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4-O-Methylhonokiol

$640

  • Brand : BIOFRON

  • Catalogue Number : BN-O1518

  • Specification : 98%(HPLC)

  • CAS number : 68592-15-4

  • Formula : C19H20O2

  • Molecular Weight : 280.4

  • PUBCHEM ID : 155160

  • Volume : 20mg

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Catalogue Number

BN-O1518

Analysis Method

Specification

98%(HPLC)

Storage

2-8°C

Molecular Weight

280.4

Appearance

Botanical Source

Structure Type

Category

SMILES

COC1=C(C=C(C=C1)C2=C(C=CC(=C2)CC=C)O)CC=C

Synonyms

3,5'-diallyl-2'-hydroxy-4-methoxy-1,1'-biphenyl/4'-O-Methylhonokiol/3,5'-diallyl-2'-hydroxy-4-methoxybiphenyl/METHYLHONOKIOL/methoxyhonokiol/4-methoxyhonokiol/4-O-Methyl honokiol

IUPAC Name

2-(4-methoxy-3-prop-2-enylphenyl)-4-prop-2-enylphenol

Density

1.054g/cm3

Solubility

Soluble in Chloroform,Dichloromethane,Ethyl Acetate,DMSO,Acetone,etc.

Flash Point

176.2ºC

Boiling Point

396.5ºC at 760 mmHg

Melting Point

InChl

InChl Key

OQFHJKZVOALSPV-UHFFFAOYSA-N

WGK Germany

RID/ADR

HS Code Reference

Personal Projective Equipment

Correct Usage

For Reference Standard and R&D, Not for Human Use Directly.

Meta Tag

provides coniferyl ferulate(CAS#:68592-15-4) MSDS, density, melting point, boiling point, structure, formula, molecular weight etc. Articles of coniferyl ferulate are included as well.>> amp version: coniferyl ferulate

No Technical Documents Available For This Product.

PMID

29068313

Abstract

Phosphatidylinositol-4,5-bisphosphate [PI(4,5)P2] is essential for exocytosis. Classical ways of manipulating PI(4,5)P2 levels are slower than its metabolism, making it difficult to distinguish effects of PI(4,5)P2 from those of its metabolites. We developed a membrane-permeant, photoactivatable PI(4,5)P2, which is loaded into cells in an inactive form and activated by light, allowing sub-second increases in PI(4,5)P2 levels. By combining this compound with electrophysiological measurements in mouse adrenal chromaffin cells, we show that PI(4,5)P2 uncaging potentiates exocytosis and identify synaptotagmin-1 (the Ca2+ sensor for exocytosis) and Munc13-2 (a vesicle priming protein) as the relevant effector proteins. PI(4,5)P2 activation of exocytosis did not depend on the PI(4,5)P2-binding CAPS-proteins, suggesting that PI(4,5)P2 uncaging may bypass CAPS-function. Finally, PI(4,5)P2 uncaging triggered the rapid fusion of a subset of readily-releasable vesicles, revealing a rapid role of PI(4,5)P2 in fusion triggering. Thus, optical uncaging of signaling lipids can uncover their rapid effects on cellular processes and identify lipid effectors.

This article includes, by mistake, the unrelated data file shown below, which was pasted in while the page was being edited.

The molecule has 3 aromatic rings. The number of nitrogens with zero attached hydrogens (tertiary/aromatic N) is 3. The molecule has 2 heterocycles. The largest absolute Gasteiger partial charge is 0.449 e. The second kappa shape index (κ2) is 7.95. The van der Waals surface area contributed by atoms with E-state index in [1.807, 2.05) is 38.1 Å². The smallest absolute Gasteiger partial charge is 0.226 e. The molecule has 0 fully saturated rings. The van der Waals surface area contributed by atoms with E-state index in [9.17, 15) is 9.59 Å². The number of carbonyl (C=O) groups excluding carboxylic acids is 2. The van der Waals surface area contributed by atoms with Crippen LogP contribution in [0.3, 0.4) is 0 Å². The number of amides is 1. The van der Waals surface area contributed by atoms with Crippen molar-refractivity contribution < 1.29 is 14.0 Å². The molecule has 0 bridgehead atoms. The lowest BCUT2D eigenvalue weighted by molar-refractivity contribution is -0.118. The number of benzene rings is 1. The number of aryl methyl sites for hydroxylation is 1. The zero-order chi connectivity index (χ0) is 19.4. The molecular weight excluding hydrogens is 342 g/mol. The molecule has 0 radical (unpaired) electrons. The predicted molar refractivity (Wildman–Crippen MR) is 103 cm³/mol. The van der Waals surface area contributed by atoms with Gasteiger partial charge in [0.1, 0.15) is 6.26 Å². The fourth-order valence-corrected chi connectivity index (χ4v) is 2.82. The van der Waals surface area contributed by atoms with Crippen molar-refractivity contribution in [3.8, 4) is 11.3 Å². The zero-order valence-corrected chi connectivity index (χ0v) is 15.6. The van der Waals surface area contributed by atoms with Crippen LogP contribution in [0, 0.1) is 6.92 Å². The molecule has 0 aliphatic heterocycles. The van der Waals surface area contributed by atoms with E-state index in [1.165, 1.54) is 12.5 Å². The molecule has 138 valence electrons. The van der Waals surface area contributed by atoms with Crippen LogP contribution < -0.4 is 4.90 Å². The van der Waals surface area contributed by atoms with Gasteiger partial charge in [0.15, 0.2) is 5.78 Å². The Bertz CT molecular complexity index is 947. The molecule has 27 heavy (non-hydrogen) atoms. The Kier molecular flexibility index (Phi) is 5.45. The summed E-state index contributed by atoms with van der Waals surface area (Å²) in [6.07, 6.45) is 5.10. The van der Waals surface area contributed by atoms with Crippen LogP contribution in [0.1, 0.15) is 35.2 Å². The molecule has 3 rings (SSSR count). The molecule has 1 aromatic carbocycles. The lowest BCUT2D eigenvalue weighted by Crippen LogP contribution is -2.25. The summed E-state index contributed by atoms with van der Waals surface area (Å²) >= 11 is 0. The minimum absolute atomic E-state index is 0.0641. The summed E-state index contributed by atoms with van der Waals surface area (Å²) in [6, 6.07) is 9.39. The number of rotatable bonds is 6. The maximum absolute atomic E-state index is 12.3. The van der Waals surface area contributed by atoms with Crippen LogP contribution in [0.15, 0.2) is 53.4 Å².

Research organism: Mouse

Title

Phosphatidylinositol 4,5-bisphosphate optical uncaging potentiates exocytosis

Author

Alexander M Walter,#1,2,† Rainer Muller,#3,† Bassam Tawfik,#1,† Keimpe DB Wierda,1 Paulo S Pinheiro,1 Andre Nadler,3,4 Anthony W McCarthy,2 Iwona Ziomkiewicz,1,5 Martin Kruse,6 Gregor Reither,3 Jens Rettig,7 Martin Lehmann,2 Volker Haucke,2 Bertil Hille,6 Carsten Schultz,3 and Jakob Balslev Sørensen1

Publish date

2017;

PMID

12324376

Abstract